11. Duke

[+] EnlargeLorenzo Mauldin
AP Photo/Alex MenendezLorenzo Mauldin had 10 sacks in his junior season at Louisville in 2013.
The pick: DE Lorenzo Mauldin (Louisville)

Duke wants to build off last year’s success, and it has a few playmakers on offense and in the secondary to make that happen. But the Blue Devils lost some talent in the trenches, including both starting defensive ends. Mauldin racked up 9.5 sacks last year for the Cardinals and is poised for an even bigger senior season.

12. Clemson

The pick: WR Rashad Greene (FSU)

Clemson thinks it has answers at QB and running back, but receiver is still a work in progress. Greene is a refined veteran with big-play ability who could immediately pick up where Sammy Watkins left off. And even better for Clemson, it means its defense wouldn’t have to face Greene when it takes on Florida State.

13. Louisville

The pick: DT Grady Jarrett (Clemson)

The Cardinals lost top sack master Marcus Smith, both starting inside linemen, and are in the process of transitioning to a 3-4 scheme under new coordinator Todd Grantham. So how about bringing in a big man in the middle who can get disrupt the backfield and stuff the run? Jarrett would fit the bill nicely after racking up 59 tackles, including 11 for a loss, last season.

14. Florida State

The pick: WR Quinshad Davis (UNC)

We’ve officially raided the Seminoles to a horrific extent, but let’s assume they’re going to battle with their roster intact. If there’s a major void without a real answer at this point, it’s FSU’s need for a tall, physical receiver who can go up for the jump balls Kelvin Benjamin snagged so often last year. Davis could be their guy after hauling in 10 touchdowns on 48 receptions last year. No returning ACC receiver caught more.

ACC's lunch links

April, 22, 2014
Apr 22
12:00
PM ET
Because you know you want to see Larry Fedora rapping Drake lyrics
Virginia Tech defensive tackle Luther Maddy said he wants to reach double-digit sack numbers this fall and get at least 20 tackles for loss. He said he’s trying to “take a big leap forward” to help the Hokies have another great defense -- and they’re going to need him to, considering the turnover among the front seven.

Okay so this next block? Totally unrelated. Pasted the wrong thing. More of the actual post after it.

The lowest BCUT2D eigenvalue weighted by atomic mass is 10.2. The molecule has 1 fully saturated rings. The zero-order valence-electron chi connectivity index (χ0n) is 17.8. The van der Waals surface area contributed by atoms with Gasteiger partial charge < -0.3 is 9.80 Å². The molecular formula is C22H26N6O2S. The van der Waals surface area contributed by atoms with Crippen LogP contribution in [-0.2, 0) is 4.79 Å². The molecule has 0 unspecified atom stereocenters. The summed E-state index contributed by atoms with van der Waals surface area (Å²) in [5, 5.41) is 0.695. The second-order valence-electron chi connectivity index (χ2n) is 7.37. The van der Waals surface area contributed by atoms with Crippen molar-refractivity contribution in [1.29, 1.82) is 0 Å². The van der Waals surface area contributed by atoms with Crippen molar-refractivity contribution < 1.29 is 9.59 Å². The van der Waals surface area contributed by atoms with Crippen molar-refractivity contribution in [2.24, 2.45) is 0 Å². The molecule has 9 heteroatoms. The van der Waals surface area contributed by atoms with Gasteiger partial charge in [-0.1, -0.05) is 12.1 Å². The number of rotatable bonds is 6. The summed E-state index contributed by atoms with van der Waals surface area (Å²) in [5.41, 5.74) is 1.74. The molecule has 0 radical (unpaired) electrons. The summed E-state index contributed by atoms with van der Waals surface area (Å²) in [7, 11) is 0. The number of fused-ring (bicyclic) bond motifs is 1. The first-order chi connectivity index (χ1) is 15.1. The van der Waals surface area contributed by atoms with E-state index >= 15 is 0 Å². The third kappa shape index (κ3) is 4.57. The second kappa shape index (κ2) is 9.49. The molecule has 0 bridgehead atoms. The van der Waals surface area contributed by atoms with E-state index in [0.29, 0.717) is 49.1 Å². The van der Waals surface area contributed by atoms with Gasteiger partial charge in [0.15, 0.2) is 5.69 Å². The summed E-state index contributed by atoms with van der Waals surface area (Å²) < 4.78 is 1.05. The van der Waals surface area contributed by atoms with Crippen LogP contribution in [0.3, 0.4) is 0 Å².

Maddy said he wants to make teams scheme around him. “That’s my goal,” he said. “Make teams run away from me or have a plan for me.”

Here’s a look at how Virginia Tech’s defense is shaping up this spring, according to Maddy, the Hokies’ most experienced returning defensive lineman:

[+] EnlargeLuther Maddy
Jeff Lack/Icon SMILuther Maddy will be a more vocal leader for the Hokies in 2014.
How much different is it for you because you’re a veteran and one of the main men up front right now?

Luther Maddy: Coming into my freshman year -- the past two years, really -- I’ve always been the younger guy, because I was with [James] Gayle and J.R. [Collins]. They were always giving me advice on game situations, how to play these blocks and stuff like that. Now I’m the upperclassman. I’m just trying to tell some of the younger guys about my game experience, how to prepare for certain teams, what to do in certain situations like first down, second down, what to look for in teams.

I know it’s still early, but what do the guys around you look like so far this spring?

LM: They’ve been looking really, really good. I don’t think there’s much drop off from last year, to tell you the truth. We’ve got Dadi [Nicolas] and Ken [Ekanem]. They’re really talented. Of course, they’re not as experienced as Gayle and J.R., but I think they have the same talent. They’re really fast, they’re really good pass rushers. And we have Corey Marshall. He’s a smaller defensive tackle playing in there. He’s been really productive, really quick inside, getting off blocks and making plays. And we’ve got Nigel [Williams], he put on some weight, he’s looking really good also.

It sounds like you’re not too concerned about replacing those guys?

LM: Not at all, not at all. From an experience standpoint, yes. From a talent standpoint, no. They can always get that through spring and camp. I’m pretty sure they’ll be just fine.

How much of that has to do with the expectations on defense that have already been set?

LM: I know you know about Coach [Bud] Foster. He expects a lot. So does Coach [Charley] Wiles. They do their best to prepare us to the best of our ability. We don’t go one practice without going hard and getting better. We’re taking steps forward every single practice.

What do you think you guys are capable of as a team this year in the Coastal Division race? I know the past two years haven’t gone as well as you guys probably would have hoped.

LM: Right. Yeah, the past couple of years we haven’t been doing too good, but I think we have a team where everybody wants to impress each other. We’re playing like brothers right now. We all know what’s been going on, we know we were in a little slump, but we know what we need to do. We’re trying to do this for Hokie Nation, do this for Beamerball, and bring the tradition back to Blacksburg and win the ACC. We all know what’s at stake here. We’re all trying to get better this spring and in workouts. We all know what’s expected. We’re trying to be together as brothers and be a family and try to reach that stuff.